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The Morning Call
August 29, 1990
by M. FLOYD HALL
Having lived with controversy for so long, it hardly seems surprising that controversy would follow Abbie Hoffman into the grave.
The celebrated 1960s radical who died last year of a massive drug overdose that was later ruled a suicide, Hoffman was taking an anti-depressant drug called Prozac that researchers now believe may trigger self-destructive behavior.
Now critics — including an offshoot of the Church of Scientology — are claiming that Hoffman’s death may not, strictly speaking, be called a suicide.
Rather, it was a violent reaction to a prescription drug, they say.
That Hoffman was under prescription for Prozac, the brand name for the chemical compound fluoxetine hydrochloride, was confirmed yesterday by Bucks County Coroner Thomas J. Rosko.
“It was prescribed and he was taking it at or around the time of his death,” said Rosko. “The question is whether it affected his behavior.”
Rosko, who conducted Hoffman’s autopsy, ruled that the former defendant at the famed Chicago 7 conspiracy trial had died after ingesting the equivalent of 150 30-milligram tablets of phenobarbital along with a large quality of alcohol.
Hoffman was found April 12, 1989, by his landlord in the activist’s two-bedroom apartment on a former turkey farm in Solebury Township, Bucks County.
Famous also as the founder of the Yippies — or Youth International Party — and the author of a revolutionary guide called “Steal This Book,” Hoffman had moved to Bucks County in 1982 to help fight the controversial Point Pleasant water project.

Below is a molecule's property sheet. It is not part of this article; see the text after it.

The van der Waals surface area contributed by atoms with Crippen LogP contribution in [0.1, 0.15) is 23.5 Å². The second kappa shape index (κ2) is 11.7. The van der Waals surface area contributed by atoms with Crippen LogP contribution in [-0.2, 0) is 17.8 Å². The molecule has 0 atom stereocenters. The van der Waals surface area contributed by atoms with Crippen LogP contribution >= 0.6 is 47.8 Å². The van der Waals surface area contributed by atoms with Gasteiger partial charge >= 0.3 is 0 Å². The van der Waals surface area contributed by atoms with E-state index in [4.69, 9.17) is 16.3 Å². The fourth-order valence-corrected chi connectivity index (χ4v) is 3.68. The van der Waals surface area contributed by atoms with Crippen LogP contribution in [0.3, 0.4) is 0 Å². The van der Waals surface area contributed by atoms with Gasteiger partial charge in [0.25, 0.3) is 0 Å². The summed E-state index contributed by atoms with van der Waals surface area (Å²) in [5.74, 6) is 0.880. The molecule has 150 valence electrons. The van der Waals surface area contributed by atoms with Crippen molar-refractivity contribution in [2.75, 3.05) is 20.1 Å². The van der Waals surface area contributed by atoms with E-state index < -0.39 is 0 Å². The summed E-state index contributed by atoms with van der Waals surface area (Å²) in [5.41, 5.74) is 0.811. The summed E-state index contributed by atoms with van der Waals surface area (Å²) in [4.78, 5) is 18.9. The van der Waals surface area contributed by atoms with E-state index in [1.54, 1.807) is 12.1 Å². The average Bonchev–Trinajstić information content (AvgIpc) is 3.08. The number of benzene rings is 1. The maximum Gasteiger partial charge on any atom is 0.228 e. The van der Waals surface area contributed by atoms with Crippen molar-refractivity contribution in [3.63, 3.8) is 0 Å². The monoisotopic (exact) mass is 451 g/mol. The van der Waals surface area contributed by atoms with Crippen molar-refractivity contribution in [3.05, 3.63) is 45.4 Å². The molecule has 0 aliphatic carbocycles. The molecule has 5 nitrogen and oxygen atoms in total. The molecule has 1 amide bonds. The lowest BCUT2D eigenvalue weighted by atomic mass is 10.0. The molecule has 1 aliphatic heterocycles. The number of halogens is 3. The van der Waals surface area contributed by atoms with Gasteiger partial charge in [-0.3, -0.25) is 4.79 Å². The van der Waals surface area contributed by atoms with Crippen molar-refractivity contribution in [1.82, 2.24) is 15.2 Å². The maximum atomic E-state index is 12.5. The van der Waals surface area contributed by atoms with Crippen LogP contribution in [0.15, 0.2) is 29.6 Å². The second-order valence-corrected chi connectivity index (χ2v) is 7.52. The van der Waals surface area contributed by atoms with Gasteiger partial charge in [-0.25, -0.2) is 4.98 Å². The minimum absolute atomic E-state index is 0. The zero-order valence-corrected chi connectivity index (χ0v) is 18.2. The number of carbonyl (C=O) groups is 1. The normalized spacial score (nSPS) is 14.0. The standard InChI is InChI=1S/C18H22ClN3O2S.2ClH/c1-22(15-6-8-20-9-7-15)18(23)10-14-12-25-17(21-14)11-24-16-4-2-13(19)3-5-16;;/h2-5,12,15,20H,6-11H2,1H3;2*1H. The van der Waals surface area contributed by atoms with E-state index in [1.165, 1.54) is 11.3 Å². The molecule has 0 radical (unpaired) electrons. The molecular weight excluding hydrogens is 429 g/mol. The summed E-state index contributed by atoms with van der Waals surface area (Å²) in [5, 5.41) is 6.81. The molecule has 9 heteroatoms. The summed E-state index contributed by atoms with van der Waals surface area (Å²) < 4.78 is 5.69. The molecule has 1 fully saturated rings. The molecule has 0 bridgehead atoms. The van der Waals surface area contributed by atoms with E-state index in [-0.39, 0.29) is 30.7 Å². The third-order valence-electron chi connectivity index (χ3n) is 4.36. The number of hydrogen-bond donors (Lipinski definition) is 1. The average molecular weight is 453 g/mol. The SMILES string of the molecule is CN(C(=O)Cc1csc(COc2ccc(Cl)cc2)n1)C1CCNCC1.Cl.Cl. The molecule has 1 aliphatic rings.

Hoffman reportedly also had continued being active as a consultant to various campus radical movements around the country.
After he died, relatives noted that Hoffman had suffered periodic bouts with acute depression.
According to its manufacturer, Eli Lilly & Co. of Indianapolis, Prozac is used to treat “major depressive disorders.”
Questions on the drug arose in February after an article published in the American Journal of Psychiatry charged that Prozac produced “strong obsessive suicidal thoughts” in some mental patients.
The drug, which until then had been hailed as a miracle of psychiatric medicine, was said by a group of Harvard University research scientists to produce self-destructive desires in about 3.5 percent of all patients who used it.
This was followed by several lawsuits citing the article and claiming that Eli Lilly had failed to properly test the drug prior to its release in 1988. At least six lawsuits have been filed seeking punitive and compensatory damages of more than $300 million.
The most prominent of these suits was one filed by the widows of three men killed by Joseph Wesbecker, a Kentucky man who killed seven former co-workers and wounded 13 others with an AK-47 assault rifle before killing himself in September 1989.